Something other than Actual Play: “Balance”

I feel like I owe you all something beyond playtest reports, although those have been generating some good responses.

OK, so, we all know that demons have demonic forms, and those forms have power associated with them. You’ve seen demons using Wings, Clairvoyant Sight, Teleportation, and so forth; these are all form powers.

Demons also have powers called Embeds. Knockout Punch is one example that’s popped up a couple of times, and then over on the non-combat side of things, we have powers like Ellipses.

And then there’s a third classification of powers that I apparently haven’t spoiled the name of yet, but for right now, let’s just say that they’re more overt and more dramatic than Embeds. Play on Words and Addictive Presence are examples.

So. One of the things that the playtesters have said, and that the readers of the playtest reports have inquired about, is: Are these things too powerful? Should there be some kind of resistance roll? Are they, indeed, unbalanced?

I have a funny relationship with “game balance” as a concept. More specifically, it makes me twitch. Now, I’m well aware that the powers in a game have to make sense and they have to balance against the game itself. If a power within the context of a game is so useful that you’re dumb if you don’t take it, then that’s not balanced (but should be excluded? I’d argue that, most of the time, it should come standard, which is why you don’t need a special power or Merit to access the Hedge in Changeling: The Lost). But a lot of times, when people talk about “game balance,” they’re talking about one of two things. One is combat – can a power be “twinked” to provide a massive combat advantage? Or is it, in fact, already so badass that (again) you’re dumb if you don’t use it?

The other is, does the power somehow “wreck the game?” Let’s take an example.

There’s an Embed called Cause & Effect. The thinking behind it is that it plays on the “Butterfly Effect.” That is, by taking one action, no matter what it is, I can effect change in another area. In game terms, the way it works is that you take one action, and apply the successes of that action against another action. Here, have a look at the text from the book (first draft, unedited, disclaimer, certain restrictions apply, blah blah):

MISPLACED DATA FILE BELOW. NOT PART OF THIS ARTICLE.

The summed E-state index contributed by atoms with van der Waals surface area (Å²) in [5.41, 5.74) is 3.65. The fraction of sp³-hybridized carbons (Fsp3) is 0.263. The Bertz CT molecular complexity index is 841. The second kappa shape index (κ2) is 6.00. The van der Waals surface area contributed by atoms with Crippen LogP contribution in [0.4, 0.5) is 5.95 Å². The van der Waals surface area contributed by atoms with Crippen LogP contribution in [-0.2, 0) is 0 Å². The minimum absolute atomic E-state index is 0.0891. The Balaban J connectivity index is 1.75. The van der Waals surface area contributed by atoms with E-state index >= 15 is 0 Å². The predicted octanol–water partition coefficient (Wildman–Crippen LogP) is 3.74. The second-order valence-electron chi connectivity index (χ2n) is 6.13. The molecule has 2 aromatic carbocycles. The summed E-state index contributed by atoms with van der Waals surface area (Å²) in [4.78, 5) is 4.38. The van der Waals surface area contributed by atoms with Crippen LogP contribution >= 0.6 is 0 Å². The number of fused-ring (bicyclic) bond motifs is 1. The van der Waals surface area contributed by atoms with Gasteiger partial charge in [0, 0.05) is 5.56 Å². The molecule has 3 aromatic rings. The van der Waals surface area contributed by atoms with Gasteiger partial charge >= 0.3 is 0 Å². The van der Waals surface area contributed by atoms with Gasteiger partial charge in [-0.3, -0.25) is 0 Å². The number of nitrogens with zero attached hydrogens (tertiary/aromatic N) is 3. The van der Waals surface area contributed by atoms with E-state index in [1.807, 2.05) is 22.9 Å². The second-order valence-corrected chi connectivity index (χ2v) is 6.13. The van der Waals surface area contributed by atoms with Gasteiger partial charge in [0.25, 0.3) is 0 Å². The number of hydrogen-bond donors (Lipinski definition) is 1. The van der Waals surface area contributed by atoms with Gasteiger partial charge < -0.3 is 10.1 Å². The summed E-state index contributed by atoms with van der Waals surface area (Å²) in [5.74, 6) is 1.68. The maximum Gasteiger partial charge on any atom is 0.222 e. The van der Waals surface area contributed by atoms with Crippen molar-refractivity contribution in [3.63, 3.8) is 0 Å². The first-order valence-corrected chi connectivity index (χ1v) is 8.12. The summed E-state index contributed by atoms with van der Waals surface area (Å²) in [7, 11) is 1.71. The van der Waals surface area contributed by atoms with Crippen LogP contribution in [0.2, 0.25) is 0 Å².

Success: The player states what the demon is doing and what the demon hopes to accomplish. The two actions don’t have to be related in any way, but the action that the demon hopes to accomplish must be something that she could actually do, given the right circumstances (having the right expertise is not relevant). The player then rolls for the Embed, using whatever Skill is most appropriate to the action the demon is taking. The successes apply to the action the demon hopes to accomplish.

For example, a demon wishes to hack a website, but lacks easy access to a good computer and has very little in the way of hacking ability (only a single dot in Computer). She uses the Cause and Effect Embed, and states that she will open the gas cap of a random car in a parking lot. The Storyteller has her roll Wits + Larceny, and the player rolls four successes. Those successes are applied to hacking the website; by a series of strange coincidences and unrelated events, all stemming from the open gas cap, the character will get the knowledge she needs.

This Embed doesn’t necessarily make things happen quickly, though. Cause and Effect can take up to a month to yield a result, and the more distance in physical proximity and concept between the cause and the effect, the longer it takes.